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New laws mean changes for new drivers and inmates in North Carolina

READ MORE: New laws mean changes for new drivers and inmates in North Carolina
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WILMINGTON, NC (WWAY) -- From time spent behind bars to time spent behind the wheel, new laws in 2012 are making sure that every hour counts. Two new laws that go into effect in January mean big changes from some procedures in the state. With one of the two laws, thousands of misdemeanor offenders could serve their time in local jails instead of a state prison if there's room.

"It is to help alleviate some of the population in DOC, or the Department of Corrections, in North Carolina," New Hanover County Sheriff's spokesman Sgt. Jerry Brewer said, "to help alleviate some of the overcrowding that they have and also allow those inmates to serve in their own county."

This new law only applies to people charged with misdemeanor offenses with sentences of six months or less. Anyone else is not eligible for the new exemption.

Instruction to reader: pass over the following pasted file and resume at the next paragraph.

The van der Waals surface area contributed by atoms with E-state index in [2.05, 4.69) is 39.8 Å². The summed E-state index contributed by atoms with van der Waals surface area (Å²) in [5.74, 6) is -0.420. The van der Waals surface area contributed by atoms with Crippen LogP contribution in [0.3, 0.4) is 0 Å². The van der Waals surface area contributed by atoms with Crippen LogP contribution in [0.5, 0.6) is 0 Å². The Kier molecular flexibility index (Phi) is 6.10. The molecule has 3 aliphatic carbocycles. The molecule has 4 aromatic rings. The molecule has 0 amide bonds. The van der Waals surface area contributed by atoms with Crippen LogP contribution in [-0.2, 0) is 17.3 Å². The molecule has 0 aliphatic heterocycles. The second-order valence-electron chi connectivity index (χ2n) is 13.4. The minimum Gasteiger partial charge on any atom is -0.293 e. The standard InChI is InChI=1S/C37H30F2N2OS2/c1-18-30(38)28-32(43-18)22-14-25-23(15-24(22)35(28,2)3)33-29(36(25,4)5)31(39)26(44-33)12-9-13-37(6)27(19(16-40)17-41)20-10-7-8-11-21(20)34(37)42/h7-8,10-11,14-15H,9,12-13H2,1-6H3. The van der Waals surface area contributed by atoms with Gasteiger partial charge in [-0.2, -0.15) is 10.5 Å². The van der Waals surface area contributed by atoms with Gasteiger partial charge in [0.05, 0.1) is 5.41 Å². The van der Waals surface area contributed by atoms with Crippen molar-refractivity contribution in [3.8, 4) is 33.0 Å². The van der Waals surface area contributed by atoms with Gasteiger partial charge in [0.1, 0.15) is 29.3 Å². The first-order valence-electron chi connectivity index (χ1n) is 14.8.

"Any felon, any felony or a misdemeanor, who has been convicted and charged with more than 180 days will have to go to the Department of Corrections," Brewer said.

Time spent behind the wheel is the focus of another law that goes into effect come 2012. New North Carolina drivers will now have to log a minimum of 60 hours before getting their driver's license. Some of the soon-to-be drivers we talked with say they think the new rule goes too far.

"I think it's kind of annoying. It's a little bit too much enforcement, because we need a little more freedom like driving and stuff," 15-year-old Maria Serrano said. "I just think it's a little bit ridiculous to have to keep a log of driving hours."

The driving log has to be signed by a supervising adult for the hours to count, and ten of the hours must be driven at night. Although some people are not looking to the additional task, others say they think the driving log is just another responsibility that comes along with driving.

"My parents are like, 'Oh I have to drive you everywhere. Oh, I'm the taxi,'" 15-year-old Madison Steveson said. "It's going to be a load off their shoulders for me to drive, but it will also be a responsibility that I have to take on, and I like that."

Although the two new laws are seemingly unconnected, it just goes to show that how time is spent matters to the state of North Carolina.

To check out all the new laws that go into effect in the New Year click here.

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